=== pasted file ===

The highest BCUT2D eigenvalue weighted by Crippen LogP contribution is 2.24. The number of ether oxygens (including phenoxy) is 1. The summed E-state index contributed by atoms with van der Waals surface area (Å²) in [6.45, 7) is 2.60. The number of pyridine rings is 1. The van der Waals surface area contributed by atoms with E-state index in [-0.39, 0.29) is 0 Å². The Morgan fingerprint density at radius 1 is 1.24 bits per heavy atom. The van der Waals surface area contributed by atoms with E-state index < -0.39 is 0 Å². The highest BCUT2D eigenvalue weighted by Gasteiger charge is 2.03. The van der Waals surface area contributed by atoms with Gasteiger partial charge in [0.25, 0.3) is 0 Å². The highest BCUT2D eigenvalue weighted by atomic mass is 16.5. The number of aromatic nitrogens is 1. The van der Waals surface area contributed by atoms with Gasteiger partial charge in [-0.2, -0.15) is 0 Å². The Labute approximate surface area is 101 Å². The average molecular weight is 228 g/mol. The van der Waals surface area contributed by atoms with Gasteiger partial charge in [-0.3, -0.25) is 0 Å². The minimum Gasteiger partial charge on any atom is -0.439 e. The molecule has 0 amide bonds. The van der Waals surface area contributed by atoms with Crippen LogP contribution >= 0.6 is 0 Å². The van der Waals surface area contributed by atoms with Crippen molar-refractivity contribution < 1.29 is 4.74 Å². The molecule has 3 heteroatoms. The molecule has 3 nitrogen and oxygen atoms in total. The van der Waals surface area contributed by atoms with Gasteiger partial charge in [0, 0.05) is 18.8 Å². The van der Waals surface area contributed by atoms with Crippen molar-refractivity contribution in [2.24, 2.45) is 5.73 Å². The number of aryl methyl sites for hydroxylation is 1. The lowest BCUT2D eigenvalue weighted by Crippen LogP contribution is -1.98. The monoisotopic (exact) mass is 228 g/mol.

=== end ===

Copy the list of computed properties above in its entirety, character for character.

The highest BCUT2D eigenvalue weighted by Crippen LogP contribution is 2.24. The number of ether oxygens (including phenoxy) is 1. The summed E-state index contributed by atoms with van der Waals surface area (Å²) in [6.45, 7) is 2.60. The number of pyridine rings is 1. The van der Waals surface area contributed by atoms with E-state index in [-0.39, 0.29) is 0 Å². The Morgan fingerprint density at radius 1 is 1.24 bits per heavy atom. The van der Waals surface area contributed by atoms with E-state index < -0.39 is 0 Å². The highest BCUT2D eigenvalue weighted by Gasteiger charge is 2.03. The van der Waals surface area contributed by atoms with Gasteiger partial charge in [0.25, 0.3) is 0 Å². The highest BCUT2D eigenvalue weighted by atomic mass is 16.5. The number of aromatic nitrogens is 1. The van der Waals surface area contributed by atoms with Gasteiger partial charge in [-0.2, -0.15) is 0 Å². The Labute approximate surface area is 101 Å². The average molecular weight is 228 g/mol. The van der Waals surface area contributed by atoms with Gasteiger partial charge in [-0.3, -0.25) is 0 Å². The minimum Gasteiger partial charge on any atom is -0.439 e. The molecule has 0 amide bonds. The van der Waals surface area contributed by atoms with Crippen LogP contribution >= 0.6 is 0 Å². The van der Waals surface area contributed by atoms with Crippen molar-refractivity contribution < 1.29 is 4.74 Å². The molecule has 3 heteroatoms. The molecule has 3 nitrogen and oxygen atoms in total. The van der Waals surface area contributed by atoms with Gasteiger partial charge in [0, 0.05) is 18.8 Å². The van der Waals surface area contributed by atoms with Crippen molar-refractivity contribution in [2.24, 2.45) is 5.73 Å². The number of aryl methyl sites for hydroxylation is 1. The lowest BCUT2D eigenvalue weighted by Crippen LogP contribution is -1.98. The monoisotopic (exact) mass is 228 g/mol.